I know I'm still many years away from Spanx and anti-wrinkle cream, but the signs are all there. The younger siblings of my friends are showing startling tendancies to go to university and get jobs, my favourite children's authors are dying like flies and I don't know the name of a single member of One Direction. Also, I remember eating Opal Fruits. Damn kids, get off my lawn!

More distressingly, many of the books I used to read as a child - and even as a teenager - are beginning to go out of print. When I was just getting into crime fiction, way back when everyone wore leggings and Will Smith was cool (this could actually be a description of 2012, except that now everyone wears leggings and Will Smith's offspring are cool. I think. Are they still cool?), the go-to historical crime series was Ellis Peters' Brother Cadfael novels. Remember Brother Cadfael? Do you? Well, you must be getting old like me.

For the young among you, these books were about a medieval Welsh monk who solved crime and gardened, often at the same time. Bloodstained bodies constantly turned up, in piles of straw and blocks of ice and under hedgerows and so on, and Cadfael would potter about a bit, work out who done it, tell them off for being naughty and go back to pruning his apricots. It was all extremely nice, and very historically accurate, so you could pretend you were learning something while you waited for the next body to turn up.

It has taken me an extrememly long time to notice that people have moved beyond Cadfael. Apparently medieval monks are not the done thing any more. He no longer appears in bookshops, and if you mention him to crime junkies they look at you like they have no idea what you are talking about. The twelfth century is so not in right now. In fact, these days it's fashionable to make your historical detective a Tudor, so you still get to write about blackened teeth and privies, but with the added bonus of a monarch people actually know the name of.

I've been slightly resisting trying this codpiece crimewave out, for no better reason than that Change Is Bad, but then last week I saw the first CJ Sansom novel in our local library and I thought that I might as well give it a try. So I got Dissolution out, and I read it, and then I immediately went back to the library and exchanged it for Dark Fire. It turns out that change is actually pretty good - though since the first Sansom was originally published in 2003, most of you may have already found this out.

Sansom's chosen period is, as I've said, Tudor England, and his first book starts with (those who were paying attention in History, hands up now) the dissolution of the monastaries under Henry VIII. Yes, just like the Cadfael books, Dissolution is all about monks arguing with each other and then committing lots of lovely murders. The whole thing gives off more than a whiff of Ellis Peters, from its plot to its plethora of meticulous and yet still slightly dodgy-seeming historical detail. Like Peters, its content means that it ought to be grim, and yet you get an overwhelming sense of sweetness and calm. After all the blood has been cleared up, you know that everything is going to be very nice for the remaining characters. (Unless you are a monk at the end of Dissolution, in which case you are screwed.)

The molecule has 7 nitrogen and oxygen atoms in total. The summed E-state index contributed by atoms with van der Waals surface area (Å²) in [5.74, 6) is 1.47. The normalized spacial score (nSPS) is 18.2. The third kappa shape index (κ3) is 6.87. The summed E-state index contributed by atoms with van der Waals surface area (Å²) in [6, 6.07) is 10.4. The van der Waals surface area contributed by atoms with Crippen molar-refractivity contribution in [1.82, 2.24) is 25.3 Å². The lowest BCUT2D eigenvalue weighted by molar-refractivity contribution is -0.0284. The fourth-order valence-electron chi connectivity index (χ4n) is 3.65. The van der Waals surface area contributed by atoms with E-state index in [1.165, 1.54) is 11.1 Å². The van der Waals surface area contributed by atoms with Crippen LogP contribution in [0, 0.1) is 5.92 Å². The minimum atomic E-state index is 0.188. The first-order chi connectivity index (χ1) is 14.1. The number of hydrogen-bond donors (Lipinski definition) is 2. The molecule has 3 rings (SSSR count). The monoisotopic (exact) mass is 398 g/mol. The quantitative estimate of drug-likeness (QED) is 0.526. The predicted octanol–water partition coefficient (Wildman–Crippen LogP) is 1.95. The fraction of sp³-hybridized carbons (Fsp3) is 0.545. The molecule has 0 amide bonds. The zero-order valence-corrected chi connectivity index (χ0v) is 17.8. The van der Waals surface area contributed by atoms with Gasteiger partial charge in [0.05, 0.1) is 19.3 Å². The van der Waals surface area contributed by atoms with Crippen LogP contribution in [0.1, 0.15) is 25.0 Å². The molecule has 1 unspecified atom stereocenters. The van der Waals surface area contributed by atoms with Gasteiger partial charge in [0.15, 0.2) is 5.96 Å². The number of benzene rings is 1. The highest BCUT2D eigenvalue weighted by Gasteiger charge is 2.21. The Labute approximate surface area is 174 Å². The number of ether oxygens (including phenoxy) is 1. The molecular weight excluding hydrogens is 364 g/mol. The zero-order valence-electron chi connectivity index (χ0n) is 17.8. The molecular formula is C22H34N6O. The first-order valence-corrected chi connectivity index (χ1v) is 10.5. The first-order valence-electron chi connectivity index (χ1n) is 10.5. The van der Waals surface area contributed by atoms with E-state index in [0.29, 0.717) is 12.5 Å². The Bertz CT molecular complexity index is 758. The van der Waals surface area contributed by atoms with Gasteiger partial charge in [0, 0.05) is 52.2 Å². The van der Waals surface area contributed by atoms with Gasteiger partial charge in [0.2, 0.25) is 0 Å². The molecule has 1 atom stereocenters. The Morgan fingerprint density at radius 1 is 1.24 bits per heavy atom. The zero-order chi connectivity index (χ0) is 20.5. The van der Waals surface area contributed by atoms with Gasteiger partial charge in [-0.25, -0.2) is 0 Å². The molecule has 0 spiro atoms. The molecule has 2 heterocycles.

I can't say I know a huge amount about the period, apart from that Henry was a fat king who married lots of ladies, but I'm pretty sure Sansom's historical details are all present and correct. There's a great moment in Dark Fire, the second book, where someone gets sick because he's been drinking water, and the main character Matthew Shardlake hears about it and says something along the lines of "Jesu! Water! No wonder he's ill." Also there are lots of nasty bits with privies and pisspots and rotting meat, because as we all know, history is dirty and it smells. As far as the little things go, Sansom gets top marks.

But there are definitely bits that would have a Tudor scholar rocking back and forward in a corner. The first book is set during the shutting-down of the monastaries (which certainly did occur), but the second is all about Thomas Cromwell trying to find the long-lost formula for Greek Fire to keep himself in favour with King Henry (which did not happen even slightly at all). And things get even more ropey when you consider Shardlake himself. He appears to have sprung fully-formed from a checklist called 'How To Make People Like Your Historical Character (Even Though He Is White And Part Of The Patriarchy)'.

Debilitatingly disabled (he is a hunchback, something we are reminded of about every three pages), Shardlake has nonetheless striven through cruelty and adversity to succeed as a lawyer. He gives alms to the poor whenever asked, he is kind to his horse, he believes women can be intelligent and his best friend is a black man. (While all other characters express mild to severe confusion and distress at the sight of said black man - there are many, many scenes where someone turns to Shardlake and says, "I don't want to be rude, but have you noticed that that man is black?" - Shardlake is totally OK with it from the start, because he is cool like that.) Also, in the second book, he gets an assistant who is slightly Jewish, and he works pro bono to exonerate a falsely-accused woman because he believes everyone should have a fair trial. To all of this I say: come ON. I totally agree that racism, sexism and ableism are bad, and I understand how tempting it is to make your historical character sympathetic, but these traits together are too much for the sixteenth century. Most people in the twenty-first century aren't even this liberal. I wish they were, but the fact still stands that they are not.